rationality:
and epistemic rationality 124–5
and religion as social problem 936–7
and religious statements 107
rationalization, and Weber 79–81
Read, G T 966
Reagan, Ronald 403
reality, and definition 266
reason, and morality 342
Redfield, Robert 992
Reeve, R 979
(p. 1035) Reformation 393
and individuality 105
and secularization 608
Regnerus, M 884
regulation, and religious vitality 400–1
reincarnation 973
relational and contextual reasoning (RCR) 281, 293
relativism, and postmodernism 175, 185
relativization, and globalization 463
religion:
and benefits of 329–30
and definition of 13, 118,194–5, 230–1, 246, 277, 748, 876
approaches to 264
cognitive science perspective 284–5
confusion surrounding 457
development of science 276
difficulties with 273–4
dimensions of 283–4
epistemological dimension 267–70, 274
ethnocentrism 350
functional 269, 747
goals of religion 347
mapping 263–4
methodological dimension 270–3, 274
modernization 275–6
ontological dimensions 265–7, 274
position of the definer 276–7
practice of definition 275
pragmatic approach to 274–5
substantive 269, 747
and dimensions of 975
and etymology of 84
and features of 391
and force of 5
and global perspective on 1, 2, 9, 10
as ideology 9
and ontological security 202
and organic understanding of 1, 2, 9–10
and political management of 1–2, 9, 427
and renewed social influence 6–7
and scope of 5
and spirituality 270, 744–5
relationship between 746–8
and survival 198
and transcendence 197, 198
Religion in Public Life Survey 324
Religious and Moral Pluralism (RAMP) study 234, 606
religious capital:
and rational choice theory of religion 121, 128–9
and reproduction and transmission of 663–5
religious collectivities, and classification of 17–18
religious development:
and children 286–7
and epistemic cognition 291–4
matching thought form and problem structure 293–4
ontological development 291–2
reflecting on epistemic issues 292–3
and features of 288–9
and stage-structural theories of 290–1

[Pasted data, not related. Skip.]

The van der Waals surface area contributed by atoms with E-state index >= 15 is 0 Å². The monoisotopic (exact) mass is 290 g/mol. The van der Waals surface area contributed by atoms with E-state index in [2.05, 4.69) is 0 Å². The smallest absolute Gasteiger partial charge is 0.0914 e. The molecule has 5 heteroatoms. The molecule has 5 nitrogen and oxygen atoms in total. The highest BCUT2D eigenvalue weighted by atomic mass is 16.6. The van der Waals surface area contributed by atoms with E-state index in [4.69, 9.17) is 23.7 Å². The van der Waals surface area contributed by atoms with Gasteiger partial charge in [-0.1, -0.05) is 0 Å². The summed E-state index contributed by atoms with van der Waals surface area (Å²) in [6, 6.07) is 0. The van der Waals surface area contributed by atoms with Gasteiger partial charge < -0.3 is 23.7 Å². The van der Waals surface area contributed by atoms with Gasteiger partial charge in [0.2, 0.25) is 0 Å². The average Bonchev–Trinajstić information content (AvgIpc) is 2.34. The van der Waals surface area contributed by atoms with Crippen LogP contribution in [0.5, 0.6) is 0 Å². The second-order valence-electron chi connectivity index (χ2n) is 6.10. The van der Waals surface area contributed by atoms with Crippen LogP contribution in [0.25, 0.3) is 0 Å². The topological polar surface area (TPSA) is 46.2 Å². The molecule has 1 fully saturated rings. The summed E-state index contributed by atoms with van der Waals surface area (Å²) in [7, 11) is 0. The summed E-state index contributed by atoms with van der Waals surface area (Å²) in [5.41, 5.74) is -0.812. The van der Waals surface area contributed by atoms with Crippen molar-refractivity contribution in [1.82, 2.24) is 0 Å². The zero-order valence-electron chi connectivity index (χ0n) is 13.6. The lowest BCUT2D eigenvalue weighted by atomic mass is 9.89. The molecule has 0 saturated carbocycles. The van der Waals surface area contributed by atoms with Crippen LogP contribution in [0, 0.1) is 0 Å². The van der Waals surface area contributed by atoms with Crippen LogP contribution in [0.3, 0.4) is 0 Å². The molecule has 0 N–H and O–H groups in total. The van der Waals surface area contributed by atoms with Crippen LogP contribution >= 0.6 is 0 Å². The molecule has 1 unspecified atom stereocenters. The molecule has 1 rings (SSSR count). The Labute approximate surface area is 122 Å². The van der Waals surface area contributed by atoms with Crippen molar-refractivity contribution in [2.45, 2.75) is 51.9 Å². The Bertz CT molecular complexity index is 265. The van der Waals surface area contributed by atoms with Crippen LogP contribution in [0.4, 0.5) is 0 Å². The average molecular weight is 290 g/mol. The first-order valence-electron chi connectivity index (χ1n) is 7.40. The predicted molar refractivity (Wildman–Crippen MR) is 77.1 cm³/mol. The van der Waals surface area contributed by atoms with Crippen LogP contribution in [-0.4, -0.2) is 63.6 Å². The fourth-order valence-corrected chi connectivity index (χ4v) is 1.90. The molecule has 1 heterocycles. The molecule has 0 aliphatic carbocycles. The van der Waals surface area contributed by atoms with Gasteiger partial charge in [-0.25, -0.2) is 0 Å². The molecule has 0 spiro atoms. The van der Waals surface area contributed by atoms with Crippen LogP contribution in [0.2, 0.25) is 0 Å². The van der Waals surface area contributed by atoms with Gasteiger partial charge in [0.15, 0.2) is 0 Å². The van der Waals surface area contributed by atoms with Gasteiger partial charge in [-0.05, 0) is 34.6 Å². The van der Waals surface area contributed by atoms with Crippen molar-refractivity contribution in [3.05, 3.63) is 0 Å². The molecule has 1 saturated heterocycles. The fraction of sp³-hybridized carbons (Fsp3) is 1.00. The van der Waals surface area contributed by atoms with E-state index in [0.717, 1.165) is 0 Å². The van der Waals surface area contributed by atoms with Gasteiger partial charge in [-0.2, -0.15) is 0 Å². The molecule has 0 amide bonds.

religious diversity 17, 507–8
and consequences of 514
conflict 515–16
context of 516
institutional impact 515
social cohesion 514–15
social effects 516
and consumerism 512
and contemporary picture of 509–10
and definition of 507
and globalization 513
and increase in 507
and likelihood of 511
and management of 516–19
aims of 517
difficulties with 518
laissez-faire approach 517, 518
post-industrial societies 517–18
religious freedoms 518–19
suppression 517
value of difference 517
and measurement of 508–9
and migration 513–14
and New Religious Movements (NRMs) 511
and new religious vitality 8
and pluralism 508
and plurality 508
and privatization of religion 512
within religious groups 510
and renewed interest in 507
and social cohesion 511–12, 514–15
and social tensions 512–13
and sources of 510–11
religious education:
and aims of 966, 974
and citizenship education 974, 975
and congregations 566–7
and ethnographic study of 970
and multiculturalism 974
religious freedom:
and management of religious diversity 518–19
and national unity 468–9, 470
Religious Judgement, Theory of 290
(p. 1036) religious power 194
and bearers of 200–2
priests 201–2, 203
and collective self-empowerment 201
and convertibility of 205
and cultural effects of 203–4
capitalism 203
nuclear family 204
and definition of 196
and ontological security 199, 208
and political power 205
and practical role 204–5
and religious empowerment 199–200
and religious regimes 205–6
pillarization 206–7
and strength of 202–3
and symbolic power 198–9
religious revival:
and globalization 469
and postmodernist perspective 177–9
religious studies:
and emergence of 966
and ethnography 967
and relationship with theology 966
religious vitality:
and concerns over 5